Health Headlines: Tanning cream that could protect against skin cancer
CINCINNATI, Ohio (Ivanhoe Newswire) – As many as 97,000 Americans will develop melanoma this year, and almost 8,000 will die from it. Now, scientists at the University of Cincinnati are developing a cream that will increase pigmentation in a person’s skin while repairing skin cells damaged by sun exposure.
Want to get a healthy tan, avoid wrinkles, and protect yourself from skin cancer at the same time? University of Cincinnati researcher Zalfa Abdel-Malek has spent the past 25 years determining the best way to do just that.
“It all started with an interest in understanding how normal human pigmentation is regulated,” she says.
Abdel-Malek and her team focused on a receptor in skin cells known as MC1R that controls skin color or pigmentation. The team is developing a topically applied cream that would start a sunless tanning process.
Abdel-Malek explains, “What you’re doing with our peptides is you’re activating your skin’s natural ability to increase pigmentation. So, when you go out in the sun, you’re not going to have the drastic and dangerous effects of sun exposure.”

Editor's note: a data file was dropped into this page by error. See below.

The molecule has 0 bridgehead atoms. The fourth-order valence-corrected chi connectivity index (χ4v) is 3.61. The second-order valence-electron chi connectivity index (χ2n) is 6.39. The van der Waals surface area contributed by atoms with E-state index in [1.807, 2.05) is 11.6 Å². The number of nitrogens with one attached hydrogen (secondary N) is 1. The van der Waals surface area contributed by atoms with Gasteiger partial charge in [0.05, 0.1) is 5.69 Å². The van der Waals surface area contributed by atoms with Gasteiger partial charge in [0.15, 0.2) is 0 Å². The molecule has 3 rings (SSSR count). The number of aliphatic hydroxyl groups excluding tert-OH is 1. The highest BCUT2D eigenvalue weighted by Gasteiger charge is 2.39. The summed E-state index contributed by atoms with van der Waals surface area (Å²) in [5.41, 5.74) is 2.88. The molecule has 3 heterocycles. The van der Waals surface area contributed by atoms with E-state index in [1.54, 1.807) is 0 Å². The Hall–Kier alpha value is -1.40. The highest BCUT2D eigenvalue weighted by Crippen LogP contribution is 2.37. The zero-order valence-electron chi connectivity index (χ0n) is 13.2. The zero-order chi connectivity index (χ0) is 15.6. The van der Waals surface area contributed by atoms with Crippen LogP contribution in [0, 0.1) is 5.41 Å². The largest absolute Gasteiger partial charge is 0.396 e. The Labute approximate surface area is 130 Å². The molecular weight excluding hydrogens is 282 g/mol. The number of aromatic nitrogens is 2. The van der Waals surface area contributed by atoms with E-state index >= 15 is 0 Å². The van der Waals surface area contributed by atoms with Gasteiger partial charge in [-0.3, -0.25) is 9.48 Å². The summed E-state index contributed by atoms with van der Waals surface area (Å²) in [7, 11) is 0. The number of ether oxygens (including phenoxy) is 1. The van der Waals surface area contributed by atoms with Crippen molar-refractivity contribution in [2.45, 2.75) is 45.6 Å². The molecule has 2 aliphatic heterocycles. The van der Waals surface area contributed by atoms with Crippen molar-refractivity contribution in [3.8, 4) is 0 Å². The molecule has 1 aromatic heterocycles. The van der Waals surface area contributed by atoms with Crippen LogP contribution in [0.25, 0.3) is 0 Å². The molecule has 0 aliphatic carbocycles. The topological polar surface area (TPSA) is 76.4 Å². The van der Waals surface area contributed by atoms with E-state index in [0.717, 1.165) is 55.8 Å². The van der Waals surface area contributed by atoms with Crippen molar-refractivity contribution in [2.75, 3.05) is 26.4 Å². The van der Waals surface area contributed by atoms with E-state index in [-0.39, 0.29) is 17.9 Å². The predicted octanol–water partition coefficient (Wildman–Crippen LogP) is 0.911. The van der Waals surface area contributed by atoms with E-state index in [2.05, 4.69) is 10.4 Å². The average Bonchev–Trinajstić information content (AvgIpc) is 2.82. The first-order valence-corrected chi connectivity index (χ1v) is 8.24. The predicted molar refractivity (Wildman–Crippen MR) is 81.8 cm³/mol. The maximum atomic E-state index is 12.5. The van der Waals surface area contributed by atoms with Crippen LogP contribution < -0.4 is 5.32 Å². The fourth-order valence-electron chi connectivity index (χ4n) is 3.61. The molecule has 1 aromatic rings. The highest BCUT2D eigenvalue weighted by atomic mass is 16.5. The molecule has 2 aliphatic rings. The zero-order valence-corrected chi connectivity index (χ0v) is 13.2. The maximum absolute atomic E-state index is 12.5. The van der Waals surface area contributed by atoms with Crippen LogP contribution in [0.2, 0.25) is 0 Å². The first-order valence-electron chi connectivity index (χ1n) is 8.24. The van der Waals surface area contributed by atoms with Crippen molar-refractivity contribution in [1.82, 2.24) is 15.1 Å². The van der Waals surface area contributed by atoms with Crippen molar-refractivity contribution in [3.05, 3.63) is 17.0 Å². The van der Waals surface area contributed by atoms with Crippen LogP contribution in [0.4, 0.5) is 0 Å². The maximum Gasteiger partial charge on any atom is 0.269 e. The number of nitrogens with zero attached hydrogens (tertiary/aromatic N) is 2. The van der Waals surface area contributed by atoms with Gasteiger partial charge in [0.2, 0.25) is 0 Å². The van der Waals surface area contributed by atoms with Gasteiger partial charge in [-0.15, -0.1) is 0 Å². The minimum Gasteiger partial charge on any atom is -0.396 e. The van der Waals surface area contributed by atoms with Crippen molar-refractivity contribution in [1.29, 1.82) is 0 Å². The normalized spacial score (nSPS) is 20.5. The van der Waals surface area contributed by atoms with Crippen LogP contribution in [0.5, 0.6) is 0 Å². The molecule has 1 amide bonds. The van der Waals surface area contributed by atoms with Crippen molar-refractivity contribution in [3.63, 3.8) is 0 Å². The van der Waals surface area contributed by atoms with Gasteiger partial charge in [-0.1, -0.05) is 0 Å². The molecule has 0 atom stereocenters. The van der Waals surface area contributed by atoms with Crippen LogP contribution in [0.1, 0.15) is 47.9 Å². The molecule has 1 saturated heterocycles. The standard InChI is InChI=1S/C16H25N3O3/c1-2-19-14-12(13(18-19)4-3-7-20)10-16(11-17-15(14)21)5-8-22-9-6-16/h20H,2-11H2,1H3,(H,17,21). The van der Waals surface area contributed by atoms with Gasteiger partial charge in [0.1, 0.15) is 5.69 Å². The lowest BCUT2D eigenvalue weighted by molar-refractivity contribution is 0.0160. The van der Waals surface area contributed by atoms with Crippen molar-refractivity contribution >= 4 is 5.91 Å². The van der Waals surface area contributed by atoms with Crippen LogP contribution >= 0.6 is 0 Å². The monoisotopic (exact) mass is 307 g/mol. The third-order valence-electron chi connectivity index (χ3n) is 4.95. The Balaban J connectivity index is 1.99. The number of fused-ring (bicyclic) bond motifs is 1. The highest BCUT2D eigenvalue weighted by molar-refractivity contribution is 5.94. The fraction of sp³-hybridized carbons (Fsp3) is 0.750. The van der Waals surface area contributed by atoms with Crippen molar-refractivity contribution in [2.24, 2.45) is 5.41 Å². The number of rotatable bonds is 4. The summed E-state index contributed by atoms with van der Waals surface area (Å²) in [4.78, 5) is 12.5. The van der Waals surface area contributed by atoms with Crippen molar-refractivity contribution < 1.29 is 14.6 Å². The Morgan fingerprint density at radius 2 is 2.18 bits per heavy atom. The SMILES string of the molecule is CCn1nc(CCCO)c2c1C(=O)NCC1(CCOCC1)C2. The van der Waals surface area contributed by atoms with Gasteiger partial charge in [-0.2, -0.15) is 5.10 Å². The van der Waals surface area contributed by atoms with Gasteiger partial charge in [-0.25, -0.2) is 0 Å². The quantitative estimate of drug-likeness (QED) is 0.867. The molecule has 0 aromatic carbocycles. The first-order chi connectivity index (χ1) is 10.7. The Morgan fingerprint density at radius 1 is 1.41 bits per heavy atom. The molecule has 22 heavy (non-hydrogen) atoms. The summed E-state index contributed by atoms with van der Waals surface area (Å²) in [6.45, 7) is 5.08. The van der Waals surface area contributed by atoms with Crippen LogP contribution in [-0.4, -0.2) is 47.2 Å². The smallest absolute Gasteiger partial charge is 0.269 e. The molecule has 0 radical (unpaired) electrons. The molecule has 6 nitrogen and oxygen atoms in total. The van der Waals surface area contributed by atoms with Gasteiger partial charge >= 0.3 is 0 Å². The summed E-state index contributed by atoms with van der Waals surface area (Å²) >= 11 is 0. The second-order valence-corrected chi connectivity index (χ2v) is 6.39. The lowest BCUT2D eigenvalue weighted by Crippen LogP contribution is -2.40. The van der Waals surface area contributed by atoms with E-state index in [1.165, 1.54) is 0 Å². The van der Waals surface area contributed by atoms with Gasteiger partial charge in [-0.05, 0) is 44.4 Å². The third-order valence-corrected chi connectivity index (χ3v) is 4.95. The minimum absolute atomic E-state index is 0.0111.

Abdel-Malek says the team’s product would be better than commercially available spray tans, which color the skin, but don’t activate those receptors that reduce DNA damage.
Once scientists finalize the formula, the next step would be tests on human skin. Abdel-Malek says it could be commercially available in the next few years.
The researchers have established a start-up company, called MC1R Ventures to continue to develop the product and then move it toward production. Abel-Malek says the cream could also have an application for people who have lost pigmentation due to the condition vitiligo.
Contributors to this news report include Cyndy McGrath, Producer; Kirk Manson, Videographer; Roque Correa, Editor.
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